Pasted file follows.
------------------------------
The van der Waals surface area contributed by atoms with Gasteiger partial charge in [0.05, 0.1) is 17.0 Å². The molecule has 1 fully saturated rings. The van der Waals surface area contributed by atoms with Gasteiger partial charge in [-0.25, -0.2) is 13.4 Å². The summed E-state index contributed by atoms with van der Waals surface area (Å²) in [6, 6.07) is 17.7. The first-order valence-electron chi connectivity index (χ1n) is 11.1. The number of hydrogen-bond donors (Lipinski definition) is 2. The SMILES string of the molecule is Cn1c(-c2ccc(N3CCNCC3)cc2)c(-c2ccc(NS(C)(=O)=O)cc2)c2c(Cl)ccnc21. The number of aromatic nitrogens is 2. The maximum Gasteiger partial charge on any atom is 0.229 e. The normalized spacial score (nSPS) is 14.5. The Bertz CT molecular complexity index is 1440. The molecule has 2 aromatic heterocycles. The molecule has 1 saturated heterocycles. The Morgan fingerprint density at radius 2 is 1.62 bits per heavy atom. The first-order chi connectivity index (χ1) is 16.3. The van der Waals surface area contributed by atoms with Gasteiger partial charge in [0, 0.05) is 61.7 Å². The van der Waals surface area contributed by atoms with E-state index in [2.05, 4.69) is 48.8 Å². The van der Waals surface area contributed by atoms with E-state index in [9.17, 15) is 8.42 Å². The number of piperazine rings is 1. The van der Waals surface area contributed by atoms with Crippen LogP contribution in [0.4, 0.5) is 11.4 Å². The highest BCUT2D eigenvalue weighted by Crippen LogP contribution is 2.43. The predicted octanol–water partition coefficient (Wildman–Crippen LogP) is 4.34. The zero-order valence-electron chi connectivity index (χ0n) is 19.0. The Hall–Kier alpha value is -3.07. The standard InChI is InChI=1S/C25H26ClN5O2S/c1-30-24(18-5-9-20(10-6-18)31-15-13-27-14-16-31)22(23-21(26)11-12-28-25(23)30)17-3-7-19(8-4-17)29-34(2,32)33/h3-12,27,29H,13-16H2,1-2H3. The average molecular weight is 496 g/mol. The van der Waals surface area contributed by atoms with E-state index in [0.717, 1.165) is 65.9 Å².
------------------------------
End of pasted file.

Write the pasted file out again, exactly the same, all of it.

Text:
The van der Waals surface area contributed by atoms with Gasteiger partial charge in [0.05, 0.1) is 17.0 Å². The molecule has 1 fully saturated rings. The van der Waals surface area contributed by atoms with Gasteiger partial charge in [-0.25, -0.2) is 13.4 Å². The summed E-state index contributed by atoms with van der Waals surface area (Å²) in [6, 6.07) is 17.7. The first-order valence-electron chi connectivity index (χ1n) is 11.1. The number of hydrogen-bond donors (Lipinski definition) is 2. The SMILES string of the molecule is Cn1c(-c2ccc(N3CCNCC3)cc2)c(-c2ccc(NS(C)(=O)=O)cc2)c2c(Cl)ccnc21. The number of aromatic nitrogens is 2. The maximum Gasteiger partial charge on any atom is 0.229 e. The normalized spacial score (nSPS) is 14.5. The Bertz CT molecular complexity index is 1440. The molecule has 2 aromatic heterocycles. The molecule has 1 saturated heterocycles. The Morgan fingerprint density at radius 2 is 1.62 bits per heavy atom. The first-order chi connectivity index (χ1) is 16.3. The van der Waals surface area contributed by atoms with Gasteiger partial charge in [0, 0.05) is 61.7 Å². The van der Waals surface area contributed by atoms with E-state index in [2.05, 4.69) is 48.8 Å². The van der Waals surface area contributed by atoms with E-state index in [9.17, 15) is 8.42 Å². The number of piperazine rings is 1. The van der Waals surface area contributed by atoms with Crippen LogP contribution in [0.4, 0.5) is 11.4 Å². The highest BCUT2D eigenvalue weighted by Crippen LogP contribution is 2.43. The predicted octanol–water partition coefficient (Wildman–Crippen LogP) is 4.34. The zero-order valence-electron chi connectivity index (χ0n) is 19.0. The Hall–Kier alpha value is -3.07. The standard InChI is InChI=1S/C25H26ClN5O2S/c1-30-24(18-5-9-20(10-6-18)31-15-13-27-14-16-31)22(23-21(26)11-12-28-25(23)30)17-3-7-19(8-4-17)29-34(2,32)33/h3-12,27,29H,13-16H2,1-2H3. The average molecular weight is 496 g/mol. The van der Waals surface area contributed by atoms with E-state index in [0.717, 1.165) is 65.9 Å².